It’s just as well that Russia and India do not make exacting demands on each other in regard of the strategic choices they make in a highly volatile regional and international environment.
Paradoxically, this is not too difficult an equilibrium to reach, because in both India and Russia, it is the ‘westernists’ who in any case happen to dominate the post-Cold War strategic discourse.
Having said that, Russia-Pakistan military exercises have served a useful purpose. Unwittingly, perhaps, Moscow administered a ‘shock therapy’ to the Indian ruling elites, reminding them that strategic ties need constant nurturing and even benign neglect could have deleterious consequences over time.
To be sure, one thing about the Delhi durbar is that everything works top-down. Once the emperor cracks the whip, the retinue scrambles. Thus, in record speed, Delhi has assembled a movable feast for Putin.
An agreement has been finalized on a US$4.5 billion deal to buy Russia’s S-400 ABM system; fresh life may be breathed into a potential US$6 billion deal that was moribund to jointly develop with Russia a fifth-generation fighter aircraft; an $1 billion deal will be implemented to produce in India Kamov 226T light utility helicopters; an agreement will be signed for the construction of two more nuclear power plants costing anywhere around $30 billion; decision will be taken to lease a second Akula-class Russian nuclear attack submarine at a cost of $1.5; and, a multi-billion dollar deal may be swung for four Admiral Grigorovich-class guided missile stealth frigates from Russia (outright purchase of 2 and co-production of two more in India.)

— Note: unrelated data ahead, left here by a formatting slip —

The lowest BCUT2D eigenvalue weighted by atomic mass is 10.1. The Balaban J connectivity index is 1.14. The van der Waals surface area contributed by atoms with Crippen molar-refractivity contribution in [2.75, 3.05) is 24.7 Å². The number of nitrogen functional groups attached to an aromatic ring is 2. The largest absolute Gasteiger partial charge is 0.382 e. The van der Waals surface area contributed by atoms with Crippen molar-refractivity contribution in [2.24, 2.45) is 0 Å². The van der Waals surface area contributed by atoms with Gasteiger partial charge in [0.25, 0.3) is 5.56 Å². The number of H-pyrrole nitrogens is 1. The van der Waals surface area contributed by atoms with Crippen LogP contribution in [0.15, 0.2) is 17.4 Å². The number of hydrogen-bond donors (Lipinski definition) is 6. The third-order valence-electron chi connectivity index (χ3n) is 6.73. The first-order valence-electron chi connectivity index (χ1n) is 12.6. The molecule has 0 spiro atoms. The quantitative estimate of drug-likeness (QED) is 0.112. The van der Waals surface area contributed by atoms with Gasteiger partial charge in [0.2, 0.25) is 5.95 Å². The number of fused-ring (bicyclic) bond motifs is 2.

Putin’s passion for adventure sports is legion. Goa would have been terrific for surfing if the BRICS summit had been planned a couple of months earlier when there were big waves and the surf would range up to 15 feet or even bigger – with super glassy offshore winds and world class waves.